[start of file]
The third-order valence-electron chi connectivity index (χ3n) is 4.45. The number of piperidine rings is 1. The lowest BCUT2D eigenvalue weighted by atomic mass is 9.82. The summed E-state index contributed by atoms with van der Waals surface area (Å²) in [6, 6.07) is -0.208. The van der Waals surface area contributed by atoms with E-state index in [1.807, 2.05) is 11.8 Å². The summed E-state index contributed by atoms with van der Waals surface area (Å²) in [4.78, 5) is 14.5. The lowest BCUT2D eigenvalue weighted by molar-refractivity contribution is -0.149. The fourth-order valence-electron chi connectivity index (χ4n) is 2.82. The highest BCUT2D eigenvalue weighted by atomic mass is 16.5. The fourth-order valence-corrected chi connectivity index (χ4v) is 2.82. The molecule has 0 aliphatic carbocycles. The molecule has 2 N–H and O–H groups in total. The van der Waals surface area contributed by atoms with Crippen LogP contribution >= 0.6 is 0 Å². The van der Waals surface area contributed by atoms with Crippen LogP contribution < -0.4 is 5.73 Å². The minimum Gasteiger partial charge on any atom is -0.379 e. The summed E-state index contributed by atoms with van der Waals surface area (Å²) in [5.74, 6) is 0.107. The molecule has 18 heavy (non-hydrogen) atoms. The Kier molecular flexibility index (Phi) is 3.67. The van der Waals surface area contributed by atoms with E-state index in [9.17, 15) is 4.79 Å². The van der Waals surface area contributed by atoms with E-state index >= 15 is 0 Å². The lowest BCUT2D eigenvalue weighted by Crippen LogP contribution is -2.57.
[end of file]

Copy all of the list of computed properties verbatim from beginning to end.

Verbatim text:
The third-order valence-electron chi connectivity index (χ3n) is 4.45. The number of piperidine rings is 1. The lowest BCUT2D eigenvalue weighted by atomic mass is 9.82. The summed E-state index contributed by atoms with van der Waals surface area (Å²) in [6, 6.07) is -0.208. The van der Waals surface area contributed by atoms with E-state index in [1.807, 2.05) is 11.8 Å². The summed E-state index contributed by atoms with van der Waals surface area (Å²) in [4.78, 5) is 14.5. The lowest BCUT2D eigenvalue weighted by molar-refractivity contribution is -0.149. The fourth-order valence-electron chi connectivity index (χ4n) is 2.82. The highest BCUT2D eigenvalue weighted by atomic mass is 16.5. The fourth-order valence-corrected chi connectivity index (χ4v) is 2.82. The molecule has 0 aliphatic carbocycles. The molecule has 2 N–H and O–H groups in total. The van der Waals surface area contributed by atoms with Crippen LogP contribution >= 0.6 is 0 Å². The van der Waals surface area contributed by atoms with Crippen LogP contribution < -0.4 is 5.73 Å². The minimum Gasteiger partial charge on any atom is -0.379 e. The summed E-state index contributed by atoms with van der Waals surface area (Å²) in [5.74, 6) is 0.107. The molecule has 18 heavy (non-hydrogen) atoms. The Kier molecular flexibility index (Phi) is 3.67. The van der Waals surface area contributed by atoms with E-state index in [9.17, 15) is 4.79 Å². The van der Waals surface area contributed by atoms with E-state index >= 15 is 0 Å². The lowest BCUT2D eigenvalue weighted by Crippen LogP contribution is -2.57.